bush to world: drop dead
CalPundit points to an interesting editorial in the (pro-war, don't forget) Washington Post expressing some reservations about Bush's punish-anyone-who-didn't-support-the-war policy.
ONE REASON the Bush administration attracted less diplomatic support than it should have for the war in Iraq was the perception in many nations that President Bush had conducted foreign policy with an arrogance and unilateralism that made the United States appear threatening. After not just strategic adversaries, such as Russia and France, but also dependable friends, such as Chile and Mexico, failed to back the American position at the U.N. Security Council, the administration might have drawn a lesson that it should seek to repair its international relations after the war. Instead, there are signs that the White House has adopted the opposite approach: Rather than swallowing a dose of the humility that Mr. Bush once promised in foreign affairs, the administration is making a show of punishing countries that opposed the war. ...This mean-spirited payback will only compound the damage to America's standing in the world.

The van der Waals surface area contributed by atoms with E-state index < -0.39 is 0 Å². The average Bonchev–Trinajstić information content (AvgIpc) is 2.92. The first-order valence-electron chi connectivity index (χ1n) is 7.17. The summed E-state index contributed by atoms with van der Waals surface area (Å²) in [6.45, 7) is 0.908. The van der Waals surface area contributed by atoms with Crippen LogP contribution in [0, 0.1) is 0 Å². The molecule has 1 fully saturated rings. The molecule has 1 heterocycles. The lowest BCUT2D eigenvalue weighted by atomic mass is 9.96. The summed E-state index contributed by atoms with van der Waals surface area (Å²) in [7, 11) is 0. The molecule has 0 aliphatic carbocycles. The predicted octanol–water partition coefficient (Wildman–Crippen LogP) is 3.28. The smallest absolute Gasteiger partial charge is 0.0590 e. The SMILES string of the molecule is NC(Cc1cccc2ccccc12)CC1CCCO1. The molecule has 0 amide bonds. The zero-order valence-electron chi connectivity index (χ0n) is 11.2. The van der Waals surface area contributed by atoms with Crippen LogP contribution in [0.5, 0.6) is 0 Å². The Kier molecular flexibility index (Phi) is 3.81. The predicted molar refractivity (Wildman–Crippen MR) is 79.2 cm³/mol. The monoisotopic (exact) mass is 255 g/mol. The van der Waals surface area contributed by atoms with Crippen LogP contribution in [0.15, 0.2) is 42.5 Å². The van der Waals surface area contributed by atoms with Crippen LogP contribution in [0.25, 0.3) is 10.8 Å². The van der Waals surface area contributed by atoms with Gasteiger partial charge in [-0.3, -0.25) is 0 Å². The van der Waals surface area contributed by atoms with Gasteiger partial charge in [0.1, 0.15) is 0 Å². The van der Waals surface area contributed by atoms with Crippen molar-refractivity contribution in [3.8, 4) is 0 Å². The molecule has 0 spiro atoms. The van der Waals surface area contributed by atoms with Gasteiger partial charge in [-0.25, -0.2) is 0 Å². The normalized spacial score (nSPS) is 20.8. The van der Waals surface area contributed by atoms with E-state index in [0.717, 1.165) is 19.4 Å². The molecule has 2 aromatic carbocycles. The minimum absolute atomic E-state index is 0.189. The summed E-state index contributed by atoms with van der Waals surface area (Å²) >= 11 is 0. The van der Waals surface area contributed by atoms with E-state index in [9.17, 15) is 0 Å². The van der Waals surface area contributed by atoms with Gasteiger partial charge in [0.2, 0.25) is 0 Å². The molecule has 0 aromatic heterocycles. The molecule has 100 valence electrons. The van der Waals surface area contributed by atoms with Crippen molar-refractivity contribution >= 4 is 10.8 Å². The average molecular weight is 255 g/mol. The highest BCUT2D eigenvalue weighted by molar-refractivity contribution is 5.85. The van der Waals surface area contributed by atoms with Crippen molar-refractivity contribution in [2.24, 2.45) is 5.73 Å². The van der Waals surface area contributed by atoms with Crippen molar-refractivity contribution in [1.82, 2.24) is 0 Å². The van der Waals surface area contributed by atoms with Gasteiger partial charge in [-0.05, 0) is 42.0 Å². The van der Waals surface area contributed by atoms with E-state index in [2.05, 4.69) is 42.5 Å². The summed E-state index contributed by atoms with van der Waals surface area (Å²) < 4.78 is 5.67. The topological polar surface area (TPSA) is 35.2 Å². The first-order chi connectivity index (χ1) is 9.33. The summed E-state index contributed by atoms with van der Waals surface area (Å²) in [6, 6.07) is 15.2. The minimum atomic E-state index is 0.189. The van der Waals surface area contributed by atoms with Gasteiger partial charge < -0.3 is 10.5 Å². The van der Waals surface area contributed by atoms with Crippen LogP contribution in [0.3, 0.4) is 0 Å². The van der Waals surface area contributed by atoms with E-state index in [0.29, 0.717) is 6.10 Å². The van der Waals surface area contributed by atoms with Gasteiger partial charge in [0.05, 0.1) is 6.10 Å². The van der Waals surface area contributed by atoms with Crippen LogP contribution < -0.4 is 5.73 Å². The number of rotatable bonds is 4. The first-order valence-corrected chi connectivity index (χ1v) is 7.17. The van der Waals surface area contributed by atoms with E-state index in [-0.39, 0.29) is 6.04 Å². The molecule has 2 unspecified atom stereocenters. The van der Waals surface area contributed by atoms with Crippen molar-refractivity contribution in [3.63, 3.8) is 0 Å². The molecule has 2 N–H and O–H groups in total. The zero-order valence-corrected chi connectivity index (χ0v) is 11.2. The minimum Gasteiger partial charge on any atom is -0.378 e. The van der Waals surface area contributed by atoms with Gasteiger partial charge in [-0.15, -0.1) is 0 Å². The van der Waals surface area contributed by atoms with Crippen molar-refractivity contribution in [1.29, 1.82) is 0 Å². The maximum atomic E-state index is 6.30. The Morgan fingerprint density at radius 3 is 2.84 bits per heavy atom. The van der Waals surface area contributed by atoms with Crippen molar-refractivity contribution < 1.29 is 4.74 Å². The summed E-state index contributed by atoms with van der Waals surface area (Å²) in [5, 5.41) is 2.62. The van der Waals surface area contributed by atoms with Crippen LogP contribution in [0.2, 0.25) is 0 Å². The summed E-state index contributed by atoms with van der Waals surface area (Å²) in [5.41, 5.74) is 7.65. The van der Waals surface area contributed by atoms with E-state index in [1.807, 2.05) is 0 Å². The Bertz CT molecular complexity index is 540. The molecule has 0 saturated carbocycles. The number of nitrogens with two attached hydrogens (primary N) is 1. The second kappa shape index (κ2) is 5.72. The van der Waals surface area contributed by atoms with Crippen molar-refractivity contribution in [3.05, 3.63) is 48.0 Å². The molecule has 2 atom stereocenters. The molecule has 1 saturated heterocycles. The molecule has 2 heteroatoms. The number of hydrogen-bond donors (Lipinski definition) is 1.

George Bush has been playing high-stakes politics ever since he became president, seemingly convinced that the way to win is to cow your enemies into submission by attacking at all times and never, ever backing down. The problem is that unless you truly have the power of a Chicago mob boss — and all appearances aside, we don't — this doesn't work in the long run. On the contrary, it just makes your enemies madder.
Many other nations evidently decided that Bush's WMD case didn't hold water -- a position that, regardless of what might be found later, has been completely vindicated. Others heeded the anti-war desires of their citizens; much of the population of the world, including majorities in our own allies, opposed Bush's march to war. Nations are free, supposedly, to decide what actions are in their own national interest. Bush failed to convince even many friends that its war was justified, and now it plans revenge against those who said that the Emperor had no clothes. I suggest that this action, satisfying as it may be to the dittoheads, is hardly in the US national interest. And it amazes me that many conservatives, who are supposed to be leery of Big Government telling them what to do, support Bush's imperial ambitions.